India also has an enormous amount of free-flowing dust and / or flying trash, oil spills and other contaminants on the roads run down with rain waters into rivers, finally ending into oceans. There are no statistics available for this kind of sewage flowing utterly untreated into ocean waters.
Another source of ocean pollution by sewage-related waste is the disposal of sludge, a semisolid by-product of the sewage treatment process, often called sewage-sludge. Historically, sludge in developed nations was always disposed of in coastal waters. New York’s twenty sewage treatment plants, for example, once disposed of their sludge offshore in a region known as the New York Bight. Although today’s environmental regulations in the United States prohibit this practice, sewage sludge is still disposed at sea in many countries.
Sewage contains very high quantities of nutrients, primarily nitrogen and phosphorous. Under natural conditions, low concentrations of these nutrients limit the productivity of aquatic ecosystems. Sewage promotes the excess growth of marine primary producers — plants, algae, and cyanobacteria — in a process known as eutrophication. Many harmful algal blooms are linked to increasing quantities of nitrogen and phosphorus in coastal areas, mainly from nutrient-rich wastewater and agricultural runoff. These two nutrients are necessary for life, and in proper amounts, they help plants grow faster. But in areas with limited water flows, the waters can suffer from over-enrichment (eutrophication), which triggers the oxygen depletion that leads to algal blooms. Among the most visible signs of the pollution problem are out-of-control blooms of algae that blanket coastal areas. Although algal blooms are a naturally occurring phenomenon, the frequency and severity of harmful algal blooms (HABs) have increased in the past three decades.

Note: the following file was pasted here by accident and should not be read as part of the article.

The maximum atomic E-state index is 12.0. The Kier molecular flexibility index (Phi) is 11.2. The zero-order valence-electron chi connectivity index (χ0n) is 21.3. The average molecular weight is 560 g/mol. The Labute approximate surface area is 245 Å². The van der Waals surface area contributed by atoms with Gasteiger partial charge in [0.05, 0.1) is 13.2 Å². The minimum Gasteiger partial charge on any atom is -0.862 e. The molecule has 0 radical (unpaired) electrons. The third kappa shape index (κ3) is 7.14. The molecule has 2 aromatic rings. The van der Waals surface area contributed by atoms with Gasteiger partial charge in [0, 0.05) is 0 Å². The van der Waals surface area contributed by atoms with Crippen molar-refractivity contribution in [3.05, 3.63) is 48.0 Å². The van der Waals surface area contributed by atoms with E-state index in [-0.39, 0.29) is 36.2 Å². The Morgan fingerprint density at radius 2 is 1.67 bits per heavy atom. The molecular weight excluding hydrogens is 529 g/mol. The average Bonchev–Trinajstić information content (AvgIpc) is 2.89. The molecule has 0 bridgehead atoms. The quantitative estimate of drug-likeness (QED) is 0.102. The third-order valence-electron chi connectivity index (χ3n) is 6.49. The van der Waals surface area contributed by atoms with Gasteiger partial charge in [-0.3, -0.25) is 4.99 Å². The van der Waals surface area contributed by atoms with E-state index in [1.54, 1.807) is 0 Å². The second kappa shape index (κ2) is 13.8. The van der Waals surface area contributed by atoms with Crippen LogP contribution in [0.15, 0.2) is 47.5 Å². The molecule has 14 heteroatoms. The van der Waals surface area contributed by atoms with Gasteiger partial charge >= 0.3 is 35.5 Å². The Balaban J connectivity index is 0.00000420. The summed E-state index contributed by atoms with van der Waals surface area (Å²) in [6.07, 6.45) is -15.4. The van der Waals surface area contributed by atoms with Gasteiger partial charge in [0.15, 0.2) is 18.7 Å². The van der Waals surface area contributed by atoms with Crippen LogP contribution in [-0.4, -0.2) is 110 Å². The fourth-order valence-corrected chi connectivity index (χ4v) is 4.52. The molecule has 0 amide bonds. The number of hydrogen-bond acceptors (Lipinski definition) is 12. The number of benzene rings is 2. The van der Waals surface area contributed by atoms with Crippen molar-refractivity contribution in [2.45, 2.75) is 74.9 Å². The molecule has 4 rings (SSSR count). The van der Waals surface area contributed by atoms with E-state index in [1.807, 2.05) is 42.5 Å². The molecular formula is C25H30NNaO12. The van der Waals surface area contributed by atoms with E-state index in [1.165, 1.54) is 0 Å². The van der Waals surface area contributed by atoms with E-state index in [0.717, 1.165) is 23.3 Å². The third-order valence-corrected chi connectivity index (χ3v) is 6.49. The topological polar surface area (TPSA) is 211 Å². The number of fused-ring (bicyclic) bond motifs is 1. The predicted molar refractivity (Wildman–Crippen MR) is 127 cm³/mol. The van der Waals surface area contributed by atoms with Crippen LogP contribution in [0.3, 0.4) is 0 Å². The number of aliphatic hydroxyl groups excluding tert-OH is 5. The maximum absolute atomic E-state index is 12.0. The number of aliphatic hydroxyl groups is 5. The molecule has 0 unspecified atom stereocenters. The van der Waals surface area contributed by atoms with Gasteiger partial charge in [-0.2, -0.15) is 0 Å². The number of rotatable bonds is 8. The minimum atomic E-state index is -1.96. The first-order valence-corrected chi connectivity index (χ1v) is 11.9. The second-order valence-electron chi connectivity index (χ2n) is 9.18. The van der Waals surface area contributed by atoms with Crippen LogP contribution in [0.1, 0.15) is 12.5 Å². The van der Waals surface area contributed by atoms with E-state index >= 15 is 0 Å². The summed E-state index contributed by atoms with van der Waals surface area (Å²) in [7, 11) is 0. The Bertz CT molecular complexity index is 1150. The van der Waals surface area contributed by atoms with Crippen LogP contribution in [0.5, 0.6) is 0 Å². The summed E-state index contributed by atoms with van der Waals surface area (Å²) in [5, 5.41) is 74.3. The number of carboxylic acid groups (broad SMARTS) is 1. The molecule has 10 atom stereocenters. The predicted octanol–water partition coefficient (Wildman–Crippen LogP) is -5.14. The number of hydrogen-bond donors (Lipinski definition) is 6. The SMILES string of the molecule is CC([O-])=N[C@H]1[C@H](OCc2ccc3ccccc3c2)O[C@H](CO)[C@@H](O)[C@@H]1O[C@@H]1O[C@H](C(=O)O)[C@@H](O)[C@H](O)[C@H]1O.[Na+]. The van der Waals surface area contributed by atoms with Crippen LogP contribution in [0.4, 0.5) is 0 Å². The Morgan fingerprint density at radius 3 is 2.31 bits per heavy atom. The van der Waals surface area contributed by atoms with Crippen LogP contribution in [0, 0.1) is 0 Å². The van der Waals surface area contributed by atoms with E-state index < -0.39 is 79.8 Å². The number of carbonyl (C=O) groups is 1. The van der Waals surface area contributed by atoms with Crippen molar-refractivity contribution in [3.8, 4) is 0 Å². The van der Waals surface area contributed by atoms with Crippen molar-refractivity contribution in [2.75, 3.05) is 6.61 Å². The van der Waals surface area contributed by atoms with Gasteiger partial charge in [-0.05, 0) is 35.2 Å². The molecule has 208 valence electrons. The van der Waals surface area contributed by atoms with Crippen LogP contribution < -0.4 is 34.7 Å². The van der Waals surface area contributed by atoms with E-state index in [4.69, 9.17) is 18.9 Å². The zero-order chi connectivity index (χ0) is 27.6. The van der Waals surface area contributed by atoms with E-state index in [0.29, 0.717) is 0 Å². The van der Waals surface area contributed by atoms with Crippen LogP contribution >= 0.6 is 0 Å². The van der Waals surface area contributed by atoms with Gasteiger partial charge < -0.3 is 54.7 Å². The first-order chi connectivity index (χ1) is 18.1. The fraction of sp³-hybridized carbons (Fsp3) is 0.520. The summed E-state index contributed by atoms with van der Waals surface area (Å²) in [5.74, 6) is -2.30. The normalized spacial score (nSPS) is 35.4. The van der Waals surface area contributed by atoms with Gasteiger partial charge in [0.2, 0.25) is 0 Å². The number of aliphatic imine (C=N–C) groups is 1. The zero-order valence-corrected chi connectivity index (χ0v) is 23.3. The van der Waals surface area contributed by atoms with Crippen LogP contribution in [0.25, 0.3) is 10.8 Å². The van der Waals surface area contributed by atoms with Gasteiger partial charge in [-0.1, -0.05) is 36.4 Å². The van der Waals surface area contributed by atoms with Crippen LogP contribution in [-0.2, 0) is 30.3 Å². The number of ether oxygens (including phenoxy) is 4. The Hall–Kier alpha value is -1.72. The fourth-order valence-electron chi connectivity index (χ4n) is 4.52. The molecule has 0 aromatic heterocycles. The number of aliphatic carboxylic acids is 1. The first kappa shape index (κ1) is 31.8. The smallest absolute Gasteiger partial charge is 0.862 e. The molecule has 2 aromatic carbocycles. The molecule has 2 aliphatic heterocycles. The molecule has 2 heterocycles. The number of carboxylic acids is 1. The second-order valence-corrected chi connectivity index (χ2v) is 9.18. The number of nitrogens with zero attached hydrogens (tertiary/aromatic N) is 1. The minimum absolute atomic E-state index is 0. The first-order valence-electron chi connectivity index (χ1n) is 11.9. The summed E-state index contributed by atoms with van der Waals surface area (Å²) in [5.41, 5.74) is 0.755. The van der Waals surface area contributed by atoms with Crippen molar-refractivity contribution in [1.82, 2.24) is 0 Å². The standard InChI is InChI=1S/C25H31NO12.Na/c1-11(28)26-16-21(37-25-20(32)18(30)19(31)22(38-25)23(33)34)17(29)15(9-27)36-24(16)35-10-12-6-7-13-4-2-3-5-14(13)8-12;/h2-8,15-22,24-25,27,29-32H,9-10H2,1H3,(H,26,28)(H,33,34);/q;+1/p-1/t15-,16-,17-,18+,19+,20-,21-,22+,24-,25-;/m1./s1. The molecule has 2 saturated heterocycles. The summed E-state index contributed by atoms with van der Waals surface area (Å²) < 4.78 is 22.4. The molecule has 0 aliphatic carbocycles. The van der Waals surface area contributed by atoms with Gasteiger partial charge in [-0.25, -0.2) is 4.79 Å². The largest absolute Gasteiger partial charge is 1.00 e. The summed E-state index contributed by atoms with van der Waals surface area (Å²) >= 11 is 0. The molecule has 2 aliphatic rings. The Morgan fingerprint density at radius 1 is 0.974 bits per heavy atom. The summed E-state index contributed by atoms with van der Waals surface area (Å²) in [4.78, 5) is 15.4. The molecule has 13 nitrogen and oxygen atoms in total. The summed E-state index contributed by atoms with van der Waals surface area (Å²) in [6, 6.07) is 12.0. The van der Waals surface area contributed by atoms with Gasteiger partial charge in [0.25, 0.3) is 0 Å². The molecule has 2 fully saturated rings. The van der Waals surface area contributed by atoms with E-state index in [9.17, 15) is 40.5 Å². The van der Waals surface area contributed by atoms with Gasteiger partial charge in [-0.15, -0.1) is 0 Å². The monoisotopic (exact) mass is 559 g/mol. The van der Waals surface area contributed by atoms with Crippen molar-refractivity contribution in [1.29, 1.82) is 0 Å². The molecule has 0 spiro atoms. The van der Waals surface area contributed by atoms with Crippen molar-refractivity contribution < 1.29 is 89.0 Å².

Some algae become harmful by their biomass. Growing to nearly a million cells per milliliter of seawater, algal blooms covering broad areas of surface water can block sunlight and air from reaching the life below. The problems become worse when the algae die: they sink to bottom waters where bacteria digest them, consuming more oxygen in the process. Eventually, the bacteria-laden waters become so depleted of oxygen (a condition known as hypoxia) that they suffocate marine animals to death.
Another problem is with pathogens, antibiotics, and hormones. Livestock and humans excrete these through urine and faces. Significant sources of sewage containing these compounds are hospitals, intensively managed farms, and slaughterhouses. Once in the water, antibiotics can inhibit the growth of bacteria that play an essential role in removing nitrogen from water. Also once these contaminants collect in zooplankton, larvae, and small fish (often by direct consumption), they work their way up the food chain and cause problems in the fish, marine mammals, and people who eat them.
Out of pollutants entering seas, human sewage has the most significant contribution and plays a vital role in environmental damage. When will we understand caution warnings being offered by nature again and again?
- Water Encyclopaedia
- ENVIS Centre on Hygiene, Sanitation, Sewage Treatment Systems, and Technology; Sponsored by Ministry of Environment, Forests & Climate Change, Govt of India
- Safeguarding the Health of Oceans by Anne Platt Mcginn, Editor – Jane A. Peterson, Worldwatch Paper 145, March 1999